Wednesday, July 27, 2011

Being a Friend



What a moving sight. 200 000 Norwegians at Oslo City Hall raising Red Roses.

Both 9/11 and 22/7 are days when unique acts of evil were carried out, but what a difference in the reactions between the two countries. America reeled in paranoia and distrust while Norway stood together in steely determination refusing to succumb to revenge.

Here is George Bush’s reaction to 9/11: “Let’s hunt them down”.
In retrospect that didn’t really help matters did it?

This is Jens Stoltenberg’s principle for dealing with 22/7: "Violence must be met with greater transparency. Terror should be met with more democracy. Now we have to take care of each other." 
The thoughts in his speech were refreshingly simple and straightforward >>

I am tired of dramatic rhetoric.  I am tired of this desperation by priests and leaders to force attention on themselves through their verbal pyrotechnics.  I am sickened by audiences who are carried away by extravagant sermons trumpeted out by our grand religious and political pundits from their gilded pulpits. I am tired of loud, barbaric and insensitive journalism. And most of all, I am tired of people turning a blind eye to the rather obvious fact that religion, any religion if taken too seriously results in a massive shrinking of the brain.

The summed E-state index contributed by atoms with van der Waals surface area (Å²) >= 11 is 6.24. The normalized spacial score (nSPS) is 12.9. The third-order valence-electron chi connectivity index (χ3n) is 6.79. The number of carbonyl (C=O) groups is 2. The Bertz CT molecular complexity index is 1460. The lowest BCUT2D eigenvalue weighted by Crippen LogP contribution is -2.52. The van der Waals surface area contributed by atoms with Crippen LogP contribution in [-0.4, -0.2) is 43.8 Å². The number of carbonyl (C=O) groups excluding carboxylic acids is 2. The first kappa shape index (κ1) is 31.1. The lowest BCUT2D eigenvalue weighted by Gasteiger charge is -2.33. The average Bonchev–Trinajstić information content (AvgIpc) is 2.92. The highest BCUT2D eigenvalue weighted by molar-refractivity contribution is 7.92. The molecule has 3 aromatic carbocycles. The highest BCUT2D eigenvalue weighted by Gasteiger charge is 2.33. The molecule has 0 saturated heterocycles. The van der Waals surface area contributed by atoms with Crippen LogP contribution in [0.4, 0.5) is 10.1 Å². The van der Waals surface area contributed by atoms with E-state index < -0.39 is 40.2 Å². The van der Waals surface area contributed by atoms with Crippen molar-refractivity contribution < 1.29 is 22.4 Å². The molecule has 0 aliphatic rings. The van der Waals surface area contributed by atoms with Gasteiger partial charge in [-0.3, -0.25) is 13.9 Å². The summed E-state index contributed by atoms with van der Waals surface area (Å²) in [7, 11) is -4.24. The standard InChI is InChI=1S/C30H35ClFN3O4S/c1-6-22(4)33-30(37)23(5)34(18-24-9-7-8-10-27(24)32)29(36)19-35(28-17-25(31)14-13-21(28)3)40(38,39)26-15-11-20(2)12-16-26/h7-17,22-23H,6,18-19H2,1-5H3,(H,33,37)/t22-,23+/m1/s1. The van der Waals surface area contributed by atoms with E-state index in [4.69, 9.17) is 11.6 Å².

Finally, heroism is the action of kindness you extend when no one is looking. That's what really matters.


Images from Google Search.
Click here for  Rose procession at Oslo





Monday, July 25, 2011

*


If one man can show this much hate think how much love we can show together.
                                                            - survivor of Ut√łya massacre.

Picture from The Guardian
Utoya blog

Saturday, July 23, 2011

*









Long ago I decided I wasn't a person who liked poetry too much because I couldn’t understand the strange jumble of words that was supposed to constitute poetry. But recently a couple of journalist friends of mine confessed that they too had the same problem. Poetry (at least most of what I come across) is rather like Contemporary Art, both have a bizarre mishmash of elements. I am glad I am an illustrator.